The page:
The world is in the throes of a Lukewarm War. And it is getting warmer every day. As I write these words, North Korea rattles a nuclear saber, and we meet their rants with our own. The peace of the globe hangs on the brink of that distant peninsula.
But there are many places in the world today that are one incident away from igniting the Lukewarm War into a hot one. A Russian plane shoots down an American one in Syria. Ukrainian rebels launch an attack towards Kiev. America responds….
Iran, infuriated by the Israeli response to the attack on the Temple Mount, decides it time to teach that state, which they’d love to destroy, a lesson. They launch some of their own missiles, which they’ve been testing and perfecting lately. Tel Aviv gets hit. Israel strikes back….
Our European allies are indecisive, until Russia takes advantage of the chaos to foment trouble in the Baltics, sending troops to Lithuania, allegedly to protect the Russian speakers in that country. NATO mobilizes its forces….
We are living in the most dangerous times since the Cold War, maybe even more dangerous. During the Cold War both sides were rational, and when it turned hot, like Korea, Vietnam, Afghanistan (always Afghanistan) and even during the extreme brinksmanship of the Cuban missile crisis, neither side’s leaders were reckless, stupid or self-destructive enough to push the button. They’d rather lose—as both sides did, in Berlin, or Vietnam or elsewhere—than bring on Armageddon.
But the current crop of world leaders does not inspire confidence to any rational observer. Most of them seem less than rational themselves.
What the Lukewarm War has, more than the Cold War and the hot wars like WWII ever did, is unpredictability. We’re not sure where it could boil over, or with whom.
All this stuff is too horrible to contemplate, which is exactly why we must contemplate it now. And I mean right now. History does terrible things to the unprepared.
History can help us here, but for the study of history to be worth anything, we must pay heed to its cautionary tales.
Lesson one is that in any geopolitical conflict, nothing is inevitable, choices must be made. The way the world works it is leaders who make those choices. Nothing in the digital revolution has changed that fact. Twitter can’t call out the troops (it can’t even promulgate a legitimate military order, the Trump transgender tweets proved that.)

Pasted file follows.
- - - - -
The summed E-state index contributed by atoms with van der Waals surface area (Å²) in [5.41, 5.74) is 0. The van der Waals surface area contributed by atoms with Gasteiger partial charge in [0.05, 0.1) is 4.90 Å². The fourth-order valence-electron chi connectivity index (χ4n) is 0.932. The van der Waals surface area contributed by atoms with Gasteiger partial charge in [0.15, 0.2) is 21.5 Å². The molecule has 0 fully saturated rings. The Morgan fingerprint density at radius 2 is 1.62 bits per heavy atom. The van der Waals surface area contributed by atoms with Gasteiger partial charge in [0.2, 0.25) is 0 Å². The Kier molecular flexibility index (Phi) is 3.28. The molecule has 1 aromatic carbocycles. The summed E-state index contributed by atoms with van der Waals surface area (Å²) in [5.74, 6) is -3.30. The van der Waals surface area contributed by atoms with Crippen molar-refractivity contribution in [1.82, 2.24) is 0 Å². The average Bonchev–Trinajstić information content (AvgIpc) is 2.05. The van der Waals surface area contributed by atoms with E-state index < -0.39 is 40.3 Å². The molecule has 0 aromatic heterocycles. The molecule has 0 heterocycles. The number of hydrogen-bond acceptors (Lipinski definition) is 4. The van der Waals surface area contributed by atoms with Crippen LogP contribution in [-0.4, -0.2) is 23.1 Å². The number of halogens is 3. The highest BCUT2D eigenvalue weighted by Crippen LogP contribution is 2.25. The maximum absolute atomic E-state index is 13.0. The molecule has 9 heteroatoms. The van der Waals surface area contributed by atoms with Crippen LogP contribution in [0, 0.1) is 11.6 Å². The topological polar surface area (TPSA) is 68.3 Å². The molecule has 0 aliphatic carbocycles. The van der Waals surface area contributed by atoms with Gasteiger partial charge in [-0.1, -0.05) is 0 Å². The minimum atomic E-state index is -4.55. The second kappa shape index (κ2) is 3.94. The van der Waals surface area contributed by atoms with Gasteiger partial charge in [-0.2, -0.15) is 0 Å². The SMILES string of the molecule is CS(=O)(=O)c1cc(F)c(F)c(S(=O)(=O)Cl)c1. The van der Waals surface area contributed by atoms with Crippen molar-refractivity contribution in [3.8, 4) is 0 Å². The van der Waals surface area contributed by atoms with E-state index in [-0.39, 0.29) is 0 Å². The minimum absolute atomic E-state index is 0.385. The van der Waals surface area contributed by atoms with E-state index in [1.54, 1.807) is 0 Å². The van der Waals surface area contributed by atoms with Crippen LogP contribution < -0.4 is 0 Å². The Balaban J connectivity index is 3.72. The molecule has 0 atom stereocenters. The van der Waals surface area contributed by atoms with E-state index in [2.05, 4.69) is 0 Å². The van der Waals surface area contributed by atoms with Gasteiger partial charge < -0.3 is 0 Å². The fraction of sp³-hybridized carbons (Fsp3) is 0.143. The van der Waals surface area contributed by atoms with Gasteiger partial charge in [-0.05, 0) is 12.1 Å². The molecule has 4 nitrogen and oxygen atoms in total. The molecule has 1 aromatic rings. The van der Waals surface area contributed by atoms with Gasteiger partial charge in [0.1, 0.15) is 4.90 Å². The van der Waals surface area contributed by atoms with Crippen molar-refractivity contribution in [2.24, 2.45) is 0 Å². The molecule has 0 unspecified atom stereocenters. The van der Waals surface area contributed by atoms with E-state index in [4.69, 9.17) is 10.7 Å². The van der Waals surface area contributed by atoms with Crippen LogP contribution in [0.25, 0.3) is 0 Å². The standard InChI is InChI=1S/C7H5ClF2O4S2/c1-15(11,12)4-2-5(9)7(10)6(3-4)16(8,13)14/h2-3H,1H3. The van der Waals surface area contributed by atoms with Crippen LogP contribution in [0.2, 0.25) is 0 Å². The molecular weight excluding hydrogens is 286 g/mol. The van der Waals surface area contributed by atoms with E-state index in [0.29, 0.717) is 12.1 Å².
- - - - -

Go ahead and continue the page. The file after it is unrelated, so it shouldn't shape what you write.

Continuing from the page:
But presidents can, Kim Jong Ill can, Xi Jinping can, Vladimir Putin can, and has, Bashar al-Assad gasses and barrel bombs daily. Somehow, they must be persuaded to pull back from the precipice.
The Lukewarm War is the greatest challenge of our times. If we lose control of it, we could be engulfed in a maelstrom of searing destruction before we even have time to react.
Once the Lukewarm War becomes hot, it will be too late. And nobody can foresee the consequences, any more than Europe could imagine the global slaughter that followed a rogue assassination in June 1914. How a single killing, of the Archduke Ferdinand, greased the slippery slope into World War I, and how World War I led to World War II. One wrong move at a dangerous time became a half-century cascade of catastrophe that nobody wanted.
This sounds dire, I know. And, usually, I don’t like dire. I think it clouds the vision and makes issues hard to discuss rationally. But the Lukewarm War is an existential threat, right now. Not in a hundred years, like global warming, but tomorrow or the day after. We better get our heads around the threat, real fast, before we lose them.
America is always told it needs to have a conversation: About race, about inequality, about police brutality, about climate change. Those are important conversations to have.
But we’ve barely begun to talk about the Lukewarm War that threatens to explode at any moment. And if we don’t have that conversation, and make plans to thwart the Lukewarm War while it is merely smoldering, none of the other conversations will matter. The world will be aflame.
And, as horrible as that is to contemplate, here is the real tragedy. We saw it coming. And we did nothing to prevent it.
But the Lukewarm War doesn’t have to become WWIII. There are things we can do to deter it. We’ll talk about them, next month. Assuming we make it that long.